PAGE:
Vaping – What Cancer Patients and Survivors Need to Know

Vaping is a bad idea. It just is. If you’re a cancer patient or survivor, it’s a really bad idea.

Here’s why.

What Is Vaping?

Vaping involves using a battery-operated device to inhale a vapor. That’s where the word “vaping” comes from. Devices may look like traditional cigarettes, cigars, or pipes, or everyday items such as pens or flash drives.

Vaping is a bad idea. It just is. If you’re a cancer patient or survivor, it’s a really bad idea.

Vaping is a bad idea. It just is. If you’re a cancer patient or survivor, it’s a really bad idea.

What Is JUUL®ing?

JUUL® refers to a popular brand of vaping device.

Why Is Vaping Harmful?

Vaping can affect how your brain develops. It can harm your lungs. In some cases, vaping has caused lung damage and scarring that may be permanent. Scientists are still learning about the long-term effects of vaping.

How Can Vaping Affect Cancer Patients and Survivors?

We know that cancer and cancer treatment can have short-term and long-term effects on the body.

If you vape when you are a cancer patient or survivor, you could be creating a “double whammy” kind of situation. Your body may be a higher risk for health problems because of your cancer treatment. Vaping is an extra insult.

What Are Myths About Vaping?

Myth: The substance inhaled during vaping is only water vapor.

Truth: The vapor can contain known harmful and potentially harmful substances, including:

  • Nicotine
  • Ultrafine particles that can be inhaled deep into the lungs
  • Flavoring such as diacetyl, a chemical linked to a serious lung disease
  • Volatile organic compounds (natural substances that can change into gas or vapors)
  • Cancer-causing chemicals
  • Heavy metals such as nickel, tin, and lead

Myth: Vaping is safer than tobacco cigarettes.

Truth: It is difficult for consumers to know what e-cigarette products contain, according to the Centers for Disease Control and Prevention (CDC), the nation’s health protection agency and part of the U.S. Department of Health and Human Services. For example, some e-cigarettes marketed as containing zero percent nicotine have been found to contain nicotine. A recent CDC study found that 99% of the e-cigarettes sold in the United States (at locations included in the study) contained nicotine.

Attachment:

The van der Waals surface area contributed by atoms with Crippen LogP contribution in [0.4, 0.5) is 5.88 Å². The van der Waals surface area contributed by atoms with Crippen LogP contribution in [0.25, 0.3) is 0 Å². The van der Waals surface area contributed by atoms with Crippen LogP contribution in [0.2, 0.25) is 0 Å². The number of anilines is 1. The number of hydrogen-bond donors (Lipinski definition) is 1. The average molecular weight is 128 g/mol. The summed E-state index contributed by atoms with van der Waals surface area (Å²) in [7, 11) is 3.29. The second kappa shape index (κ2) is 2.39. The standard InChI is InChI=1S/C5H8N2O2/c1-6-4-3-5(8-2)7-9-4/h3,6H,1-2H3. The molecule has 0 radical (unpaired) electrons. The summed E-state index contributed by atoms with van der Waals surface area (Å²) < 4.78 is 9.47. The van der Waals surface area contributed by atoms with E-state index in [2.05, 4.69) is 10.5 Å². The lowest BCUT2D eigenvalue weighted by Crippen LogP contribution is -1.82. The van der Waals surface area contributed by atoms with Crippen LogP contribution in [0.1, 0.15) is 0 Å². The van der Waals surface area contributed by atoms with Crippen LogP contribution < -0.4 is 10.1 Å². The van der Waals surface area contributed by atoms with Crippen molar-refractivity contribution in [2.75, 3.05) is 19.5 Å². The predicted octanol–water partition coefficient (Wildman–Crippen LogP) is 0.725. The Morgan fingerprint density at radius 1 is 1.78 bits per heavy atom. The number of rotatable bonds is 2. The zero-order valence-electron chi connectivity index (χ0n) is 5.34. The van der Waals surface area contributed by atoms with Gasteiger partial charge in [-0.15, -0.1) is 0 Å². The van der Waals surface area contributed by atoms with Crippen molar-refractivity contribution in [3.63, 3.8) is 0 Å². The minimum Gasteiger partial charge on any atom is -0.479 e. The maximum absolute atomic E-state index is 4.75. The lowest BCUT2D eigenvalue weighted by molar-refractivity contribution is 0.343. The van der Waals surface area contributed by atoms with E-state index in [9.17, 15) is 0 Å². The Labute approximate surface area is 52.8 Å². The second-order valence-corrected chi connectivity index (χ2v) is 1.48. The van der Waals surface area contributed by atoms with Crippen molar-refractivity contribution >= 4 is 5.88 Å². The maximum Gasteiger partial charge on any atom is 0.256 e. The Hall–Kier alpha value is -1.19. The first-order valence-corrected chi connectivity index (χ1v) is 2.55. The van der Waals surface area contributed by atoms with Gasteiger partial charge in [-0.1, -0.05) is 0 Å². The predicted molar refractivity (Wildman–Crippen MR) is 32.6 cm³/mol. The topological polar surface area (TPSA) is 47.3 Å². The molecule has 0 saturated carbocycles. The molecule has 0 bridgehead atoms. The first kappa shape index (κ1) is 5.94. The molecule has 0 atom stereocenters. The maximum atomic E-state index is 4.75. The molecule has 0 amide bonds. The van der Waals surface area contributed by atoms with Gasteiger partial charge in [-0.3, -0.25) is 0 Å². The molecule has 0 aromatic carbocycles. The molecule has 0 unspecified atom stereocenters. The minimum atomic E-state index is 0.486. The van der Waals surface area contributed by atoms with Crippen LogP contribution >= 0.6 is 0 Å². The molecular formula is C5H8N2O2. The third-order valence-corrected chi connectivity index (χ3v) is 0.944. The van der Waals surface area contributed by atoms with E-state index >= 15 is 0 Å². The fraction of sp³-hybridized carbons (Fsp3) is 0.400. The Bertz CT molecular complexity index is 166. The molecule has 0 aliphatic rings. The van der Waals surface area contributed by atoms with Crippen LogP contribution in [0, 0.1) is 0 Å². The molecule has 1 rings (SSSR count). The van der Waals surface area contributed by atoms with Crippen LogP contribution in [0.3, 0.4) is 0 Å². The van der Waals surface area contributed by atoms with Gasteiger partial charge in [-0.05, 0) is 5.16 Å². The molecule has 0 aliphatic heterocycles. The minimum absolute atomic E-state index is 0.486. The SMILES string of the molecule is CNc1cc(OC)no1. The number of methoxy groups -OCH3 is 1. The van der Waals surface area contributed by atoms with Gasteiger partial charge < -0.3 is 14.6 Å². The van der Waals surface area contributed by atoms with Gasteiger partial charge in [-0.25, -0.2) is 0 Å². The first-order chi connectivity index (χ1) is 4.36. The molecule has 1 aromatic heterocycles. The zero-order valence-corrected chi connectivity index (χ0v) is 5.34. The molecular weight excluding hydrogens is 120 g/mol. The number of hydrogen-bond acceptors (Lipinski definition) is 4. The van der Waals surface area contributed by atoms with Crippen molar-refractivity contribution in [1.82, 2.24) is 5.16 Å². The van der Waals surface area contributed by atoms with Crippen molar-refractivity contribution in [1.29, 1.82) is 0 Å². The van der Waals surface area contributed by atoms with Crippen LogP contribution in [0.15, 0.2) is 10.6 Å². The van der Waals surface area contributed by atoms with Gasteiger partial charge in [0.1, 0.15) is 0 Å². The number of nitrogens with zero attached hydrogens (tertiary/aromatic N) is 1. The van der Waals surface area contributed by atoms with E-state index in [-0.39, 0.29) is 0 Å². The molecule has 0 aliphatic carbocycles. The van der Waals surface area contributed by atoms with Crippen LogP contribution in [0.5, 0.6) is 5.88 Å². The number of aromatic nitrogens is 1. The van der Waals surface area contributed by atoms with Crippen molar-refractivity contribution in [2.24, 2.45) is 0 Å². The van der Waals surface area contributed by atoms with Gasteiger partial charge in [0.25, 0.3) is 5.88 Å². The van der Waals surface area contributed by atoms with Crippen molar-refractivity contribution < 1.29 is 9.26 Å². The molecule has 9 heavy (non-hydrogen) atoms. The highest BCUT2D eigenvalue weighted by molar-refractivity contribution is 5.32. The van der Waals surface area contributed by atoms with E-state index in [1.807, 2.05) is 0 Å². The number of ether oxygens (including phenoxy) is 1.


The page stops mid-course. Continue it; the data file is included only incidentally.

What Is Wrong with Nicotine?

Nicotine can harm the developing brain, which continues to mature until you are about 25.

Each time a new memory is created or a new skill is learned, stronger connections – or synapses – are built between brain cells. Young people’s brains build synapses faster than adult brains. Nicotine changes the way these synapses are formed.

Nicotine can damage the parts of the brain that control attention, learning, mood, and impulse control.

Using nicotine when you are young may also increase risk for future addiction to other drugs.

How Can I Stop Vaping?

For help to stop vaping, it’s a good idea to talk to a member of your care team, a school counselor, or a health provider in your community. Consider the reasons why you vape.

Think about steps you can take to meet those needs in a healthy way.

Vaping Helps Me Wind Down. What Are Healthy Ways to Relax?

Healthy ways to relax may include:

  • Physical activity such as walking
  • Talking to someone – a care team member or a trusted friend or family member
  • Meditation
  • Deep breathing
  • Apps such as Calm and Headspace

I Want to Fit in. How Do I Handle It When Others Are Vaping?

Sometimes you may want to vape because other people are doing it. Sometimes you may not think it through before you decide to join in.

Reflect on how you may respond ahead of time. Maybe say “Not today” or “I’m not interested.”

Consider other fun activities you can do with your friends.

What Are Other Resources to Stop Vaping?

Consider visiting these sites:


Together
does not endorse any branded product mentioned in this article.


Reviewed: August 2020